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In the so-called " microscopic " models of vehicular traffic, attention is paid explicitly to each individual vehicle each of which is represented by a " particle " ; the nature of the " interactions " among these particles is determined by the way the vehicles influence each others' movement. Therefore, vehicular traffic, modeled as a system of interacting(More)
We present simulations of evacuation processes using a recently introduced cellular automaton model for pedestrian dynamics. This model applies a bionics approach to describe the interaction between the pedestrians using ideas from chemotaxis. Here we study a rather simple situation, namely the evacuation from a large room with one or two doors. It is shown(More)
We investigate a probabilistic cellular automaton model which has been introduced recently. This model describes single-lane traac ow on a ring and generalizes the asymmetric exclusion process models. We study the equilibrium properties and calculate the so-called fundamental diagrams ((ow vs. density) for parallel dynamics. This is done numerically by(More)
We investigate the role of conflicts in pedestrian traffic, i.e., situations where two or more people try to enter the same space. Therefore a recently introduced cellular automaton model for pedestrian dynamics is extended by a friction parameter mu. This parameter controls the probability that the movement of all particles involved in a conflict is denied(More)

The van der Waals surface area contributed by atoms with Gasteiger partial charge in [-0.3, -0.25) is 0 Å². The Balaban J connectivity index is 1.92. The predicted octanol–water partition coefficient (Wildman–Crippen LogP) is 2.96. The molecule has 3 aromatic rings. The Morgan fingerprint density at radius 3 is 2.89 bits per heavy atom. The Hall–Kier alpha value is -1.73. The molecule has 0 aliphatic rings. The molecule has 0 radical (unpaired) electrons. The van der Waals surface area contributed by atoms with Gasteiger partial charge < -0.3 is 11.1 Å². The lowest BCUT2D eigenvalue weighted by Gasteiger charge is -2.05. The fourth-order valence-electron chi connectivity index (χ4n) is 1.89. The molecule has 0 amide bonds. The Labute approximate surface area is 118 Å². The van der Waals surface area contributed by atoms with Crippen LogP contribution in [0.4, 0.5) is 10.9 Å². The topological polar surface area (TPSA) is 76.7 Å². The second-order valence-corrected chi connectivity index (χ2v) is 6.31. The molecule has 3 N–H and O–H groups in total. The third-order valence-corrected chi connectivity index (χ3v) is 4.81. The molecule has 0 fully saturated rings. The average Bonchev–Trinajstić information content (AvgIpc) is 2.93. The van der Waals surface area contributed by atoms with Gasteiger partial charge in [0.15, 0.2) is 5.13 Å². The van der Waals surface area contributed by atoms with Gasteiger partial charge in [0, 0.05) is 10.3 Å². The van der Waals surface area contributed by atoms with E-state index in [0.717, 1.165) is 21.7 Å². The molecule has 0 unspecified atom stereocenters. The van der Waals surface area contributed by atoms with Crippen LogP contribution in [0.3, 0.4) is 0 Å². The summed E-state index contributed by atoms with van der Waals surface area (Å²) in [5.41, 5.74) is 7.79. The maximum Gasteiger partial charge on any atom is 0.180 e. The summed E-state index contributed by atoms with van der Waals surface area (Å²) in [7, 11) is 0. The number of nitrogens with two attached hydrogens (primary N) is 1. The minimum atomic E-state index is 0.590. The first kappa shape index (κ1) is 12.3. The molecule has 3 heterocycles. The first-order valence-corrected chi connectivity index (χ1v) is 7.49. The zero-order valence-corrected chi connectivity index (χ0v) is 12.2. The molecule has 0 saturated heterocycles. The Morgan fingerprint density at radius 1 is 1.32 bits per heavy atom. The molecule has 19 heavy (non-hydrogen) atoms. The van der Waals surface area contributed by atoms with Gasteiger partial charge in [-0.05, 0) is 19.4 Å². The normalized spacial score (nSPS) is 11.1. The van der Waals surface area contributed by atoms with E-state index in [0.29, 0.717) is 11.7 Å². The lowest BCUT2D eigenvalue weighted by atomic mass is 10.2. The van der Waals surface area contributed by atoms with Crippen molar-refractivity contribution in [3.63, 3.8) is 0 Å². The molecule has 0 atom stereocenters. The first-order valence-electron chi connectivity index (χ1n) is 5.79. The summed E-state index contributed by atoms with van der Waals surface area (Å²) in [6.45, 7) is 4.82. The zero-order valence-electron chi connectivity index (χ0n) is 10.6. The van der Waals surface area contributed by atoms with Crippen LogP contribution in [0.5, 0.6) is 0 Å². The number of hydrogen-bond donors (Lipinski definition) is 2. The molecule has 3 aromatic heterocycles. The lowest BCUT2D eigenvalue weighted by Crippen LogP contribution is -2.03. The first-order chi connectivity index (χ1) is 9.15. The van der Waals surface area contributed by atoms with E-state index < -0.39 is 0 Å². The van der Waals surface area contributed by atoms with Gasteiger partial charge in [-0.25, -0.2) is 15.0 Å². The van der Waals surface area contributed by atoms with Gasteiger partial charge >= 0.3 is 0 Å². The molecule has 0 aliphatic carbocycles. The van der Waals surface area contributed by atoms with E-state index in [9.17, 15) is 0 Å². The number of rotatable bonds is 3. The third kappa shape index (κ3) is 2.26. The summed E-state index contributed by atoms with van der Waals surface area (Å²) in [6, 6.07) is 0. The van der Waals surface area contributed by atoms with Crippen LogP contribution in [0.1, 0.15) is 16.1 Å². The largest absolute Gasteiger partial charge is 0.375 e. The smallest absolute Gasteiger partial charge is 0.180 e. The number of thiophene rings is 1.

We report experimental results on unidirectional trafficlike collective movement of ants on trails. Our work is primarily motivated by fundamental questions on the collective spatiotemporal organization in systems of interacting motile constituents driven far from equilibrium. Making use of the analogies with vehicular traffic, we analyze our experimental(More)
We study the impact of global traffic light control strategies in a recently proposed cellular automaton model for vehicular traffic in city networks. The model combines basic ideas of the Biham-Middleton-Levine model for city traffic and the Nagel-Schreckenberg model for highway traffic. The city network has a simple square lattice geometry. All streets(More)